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Erlotinib reduces cell viability and induces cell death of HNSCC cells

Again, as EGFR is overexpressed in approximately 90% of HNSCC tumors [10][12], we checked the effect of erlotinib, an EGFR-targeting small molecule tyrosine kinase inhibitor, on the expression of EGFR in HNSCC cells. For this purpose, we selected SCC1 cell line as a representative of HNSCC. On treatment of SCC1 cells with varying concentrations of erlotinib for 48 h, a significant (P<0.05 to P<0.001) dose-dependent reduction in cell viability was observed (Figure 5B, left panel) and simultaneously the percentage of cell death was increased compared with non-erlotinib-treated control cells (Figure 5B, right panel).

Combination of drugs is most widely used in treating the most dreadful diseases, like cancer, and the purposes are to achieve additive or synergistic therapeutic effect, dose and toxicity reduction, and to minimize or delay the induction of drug resistance. Therefore, we also examined the combined effect of GSPs and erlotinib. The results from cell viability and cell death assay revealed that combined effect of GSPs and erlotinib (10 µM) is greater than any individual agent and the effect was dose-dependent, as shown in Figure 5C. Western blot analysis also confirmed that combined treatment of SCC1 cells with GSPs and erlotinib for 48 h resulted in decreased expressions of EGFR, p-EGFR and p-ERK1/2 proteins and it was additive effect (Figure 5D).

Dietary GSPs inhibit the growth of HNSCC tumor xenograft

Next, we sought to determine whether dietary administration of GSPs inhibits in vivo xenograft growth of HNSCC cells using athymic nude mouse model. Again, we selected SCC1 cell line as a representative of HNSCC cell lines for these in vivo studies. In our earlier in vivo studies with GSPs, we have found that administration of GSPs at the dose of 0.5% (w/w) in diet significantly decreased the growth of various tumors [18], [19], [21][23], therefore, we selected this dose of GSPs for the current in vivo study with HNSCC. The mice were given the AIN76A control diet alone or the same diet supplemented with GSPs (0.5%, w/w) and the effects on the growth of xenograft tumors were monitored on weekly basis. The body weights of the GSPs-treated and non-GSPs-treated nude mice were measured on weekly basis, which remained identical throughout the duration of the experiment (Figure 6A). At the same time, the mice that were given GSPs in their diet did not exhibit any physical sign of toxicity or abnormal behavior (data not shown). These observations suggest that dietary GSPs at the concentration used in these studies are non-toxic to mice.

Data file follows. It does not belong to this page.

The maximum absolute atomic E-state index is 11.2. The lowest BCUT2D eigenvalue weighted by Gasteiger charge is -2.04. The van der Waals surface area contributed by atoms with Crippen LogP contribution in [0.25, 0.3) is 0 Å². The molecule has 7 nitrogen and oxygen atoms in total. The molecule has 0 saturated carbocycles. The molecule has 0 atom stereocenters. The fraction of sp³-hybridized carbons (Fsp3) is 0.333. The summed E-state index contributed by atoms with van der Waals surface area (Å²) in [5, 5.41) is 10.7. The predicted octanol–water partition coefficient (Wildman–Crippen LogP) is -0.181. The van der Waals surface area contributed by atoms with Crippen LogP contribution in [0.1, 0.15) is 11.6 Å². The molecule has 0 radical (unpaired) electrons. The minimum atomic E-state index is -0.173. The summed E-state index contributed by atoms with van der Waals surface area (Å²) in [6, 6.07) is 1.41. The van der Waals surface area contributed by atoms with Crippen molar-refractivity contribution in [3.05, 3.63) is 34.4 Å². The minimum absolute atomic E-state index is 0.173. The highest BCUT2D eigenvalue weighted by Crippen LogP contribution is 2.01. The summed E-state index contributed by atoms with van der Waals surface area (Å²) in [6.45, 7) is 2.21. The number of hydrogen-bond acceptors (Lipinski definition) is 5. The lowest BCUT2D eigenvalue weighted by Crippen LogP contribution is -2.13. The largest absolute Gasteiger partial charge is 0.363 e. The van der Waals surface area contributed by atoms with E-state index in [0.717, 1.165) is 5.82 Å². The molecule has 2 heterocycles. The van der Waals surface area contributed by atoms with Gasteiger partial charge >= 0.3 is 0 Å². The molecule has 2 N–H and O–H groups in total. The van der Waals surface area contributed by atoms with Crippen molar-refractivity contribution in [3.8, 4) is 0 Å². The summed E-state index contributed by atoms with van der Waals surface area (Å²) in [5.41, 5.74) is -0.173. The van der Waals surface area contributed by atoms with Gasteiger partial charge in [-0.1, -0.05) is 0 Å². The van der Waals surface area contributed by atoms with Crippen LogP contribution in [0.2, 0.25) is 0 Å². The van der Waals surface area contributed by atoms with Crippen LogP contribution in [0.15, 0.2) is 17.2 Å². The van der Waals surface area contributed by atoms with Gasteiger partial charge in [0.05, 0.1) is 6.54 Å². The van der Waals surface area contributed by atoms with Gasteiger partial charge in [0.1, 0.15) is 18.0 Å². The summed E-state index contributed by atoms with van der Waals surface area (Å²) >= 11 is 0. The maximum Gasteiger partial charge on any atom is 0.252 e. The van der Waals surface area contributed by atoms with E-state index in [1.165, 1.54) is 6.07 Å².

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Figure 6. Dietary GSPs (0.5%, w/w) inhibit the growth of SCC1 tumor xenografts in athymic nude mice.

(A), Average body weight/mouse per week in different treatment groups was recorded. (B), Tumor volume/mouse as mean±SD/mouse (mm3) in each treatment group was recorded on weekly basis. (C), Tumor xenograft tissues were harvested at the termination of the experiment and the wet weight of the tumor/mouse in each group is reported in grams as the mean±SD. Statistical significance vs tumors from control group, *P<0.001, n = 8.

doi:10.1371/journal.pone.0046404.g006

Periodic measurement of the tumor volume indicated that the average growth of tumor xenograft in terms of total tumor volume/mouse was higher in the non-GSPs-treated control mice than the GSPs-treated groups throughout the duration of the experiment. As shown in Figure 6B, the mice which received GSPs in their diet resulted in 61% (P<0.001) less tumor volume at the termination of the experiment at 35th day compared to non-GSPs-fed mice. At the termination of the experiment, the mice were sacrificed, the tumors harvested, and the weight of wet tumor/mouse in each treatment group was recorded. The wet weight of the tumors in GSPs-fed mice was 51% lower (P<0.001) as compared to the tumors from non-GSPs-fed mice (Figure 6C).

Dietary GSPs inhibit the expressions of Go–G1 regulatory proteins and increase Cdk-Cdki binding in tumor xenograft tissues of HNSCC